Designing particles that self-assemble because of the interactions between them is a bottom-up approach to making complex miniature structures. Although particles can now be shaped or chemically altered to have many kinds of interaction with one another, experimentalists can’t often predict what structures will form once these particles come in contact. A pair of papers appearing in *Physical Review Letters* offers theoretical guidance that may aid in the future design of particles for self-assembly.

Theoretically, it is easier to target a particular structure, and figure out what the interactions between the particles need to be to get it, than the other way around. Most such approaches use simulations to iterate toward a solution, but Erik Edlund and his colleagues at Chalmers University of Technology in Sweden have developed a new method to solve the problem directly. Instead of describing particle interactions in real space, they work in reciprocal space and find the particle-particle potential that gives a targeted geometry as a unique ground state. As a proof of principle, they find the potential needed to produce a kagome lattice, where the particles form a lattice of interconnected triangles.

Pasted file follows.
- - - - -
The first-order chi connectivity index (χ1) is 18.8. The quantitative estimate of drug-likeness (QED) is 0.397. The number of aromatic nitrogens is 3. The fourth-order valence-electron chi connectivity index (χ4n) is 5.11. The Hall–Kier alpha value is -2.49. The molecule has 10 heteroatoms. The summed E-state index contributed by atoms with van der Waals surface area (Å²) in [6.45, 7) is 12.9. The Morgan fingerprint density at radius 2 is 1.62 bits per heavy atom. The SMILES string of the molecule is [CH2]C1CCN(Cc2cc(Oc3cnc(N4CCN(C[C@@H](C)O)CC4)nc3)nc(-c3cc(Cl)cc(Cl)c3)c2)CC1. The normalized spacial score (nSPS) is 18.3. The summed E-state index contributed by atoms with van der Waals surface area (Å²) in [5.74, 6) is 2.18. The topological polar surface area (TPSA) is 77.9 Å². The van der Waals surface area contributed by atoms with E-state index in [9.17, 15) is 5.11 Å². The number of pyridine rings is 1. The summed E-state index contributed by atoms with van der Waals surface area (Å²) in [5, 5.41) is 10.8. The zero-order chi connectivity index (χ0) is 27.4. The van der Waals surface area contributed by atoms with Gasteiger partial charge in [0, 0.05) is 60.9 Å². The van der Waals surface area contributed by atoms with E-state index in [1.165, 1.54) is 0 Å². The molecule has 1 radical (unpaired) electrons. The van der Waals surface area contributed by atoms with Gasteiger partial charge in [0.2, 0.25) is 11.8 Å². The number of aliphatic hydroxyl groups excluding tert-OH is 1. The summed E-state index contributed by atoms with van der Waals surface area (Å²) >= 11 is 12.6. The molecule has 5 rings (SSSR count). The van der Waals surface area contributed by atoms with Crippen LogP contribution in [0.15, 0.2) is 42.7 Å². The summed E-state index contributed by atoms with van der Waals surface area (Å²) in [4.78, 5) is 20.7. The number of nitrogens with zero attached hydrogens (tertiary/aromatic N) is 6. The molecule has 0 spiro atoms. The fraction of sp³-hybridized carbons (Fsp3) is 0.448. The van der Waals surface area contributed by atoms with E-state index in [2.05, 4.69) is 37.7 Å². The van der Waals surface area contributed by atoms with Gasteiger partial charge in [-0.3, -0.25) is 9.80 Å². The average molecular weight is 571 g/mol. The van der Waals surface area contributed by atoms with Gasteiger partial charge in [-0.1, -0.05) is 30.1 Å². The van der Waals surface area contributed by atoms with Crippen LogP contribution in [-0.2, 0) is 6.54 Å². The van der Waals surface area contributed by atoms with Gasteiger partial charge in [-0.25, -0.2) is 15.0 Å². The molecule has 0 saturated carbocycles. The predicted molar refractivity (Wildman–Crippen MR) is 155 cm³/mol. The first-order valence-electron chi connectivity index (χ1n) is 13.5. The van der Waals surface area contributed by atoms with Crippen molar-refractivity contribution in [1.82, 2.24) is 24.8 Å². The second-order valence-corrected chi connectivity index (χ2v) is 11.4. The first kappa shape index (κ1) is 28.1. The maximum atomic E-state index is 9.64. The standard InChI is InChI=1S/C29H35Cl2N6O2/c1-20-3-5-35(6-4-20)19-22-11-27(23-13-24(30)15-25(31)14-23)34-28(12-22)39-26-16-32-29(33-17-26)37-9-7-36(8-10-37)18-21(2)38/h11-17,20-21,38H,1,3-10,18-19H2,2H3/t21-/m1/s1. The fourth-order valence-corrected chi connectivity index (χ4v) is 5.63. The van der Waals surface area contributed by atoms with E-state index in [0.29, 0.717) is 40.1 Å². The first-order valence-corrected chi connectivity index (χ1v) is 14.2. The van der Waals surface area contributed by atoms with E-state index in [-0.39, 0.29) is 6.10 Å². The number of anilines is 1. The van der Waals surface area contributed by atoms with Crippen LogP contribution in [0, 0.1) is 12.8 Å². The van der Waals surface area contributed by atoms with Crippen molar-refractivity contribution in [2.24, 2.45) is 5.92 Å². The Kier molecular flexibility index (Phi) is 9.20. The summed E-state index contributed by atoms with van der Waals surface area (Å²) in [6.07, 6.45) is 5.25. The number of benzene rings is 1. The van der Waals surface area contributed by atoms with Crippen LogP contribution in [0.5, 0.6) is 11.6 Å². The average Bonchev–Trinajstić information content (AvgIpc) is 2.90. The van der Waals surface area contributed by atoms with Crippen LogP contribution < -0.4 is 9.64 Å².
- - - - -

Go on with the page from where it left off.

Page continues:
Another paper from the same group explores the flip side of self-assembly: Given a certain type of particle-particle interaction, what structures can form? To address this question, Edlund *et al.* developed a method for solving, analytically, a model which predicts the minimum energy structure for particles that have an isotropic, pairwise interaction with one another. They show that such a potential results in a limited “alphabet” of possible structures. – *Jessica Thomas*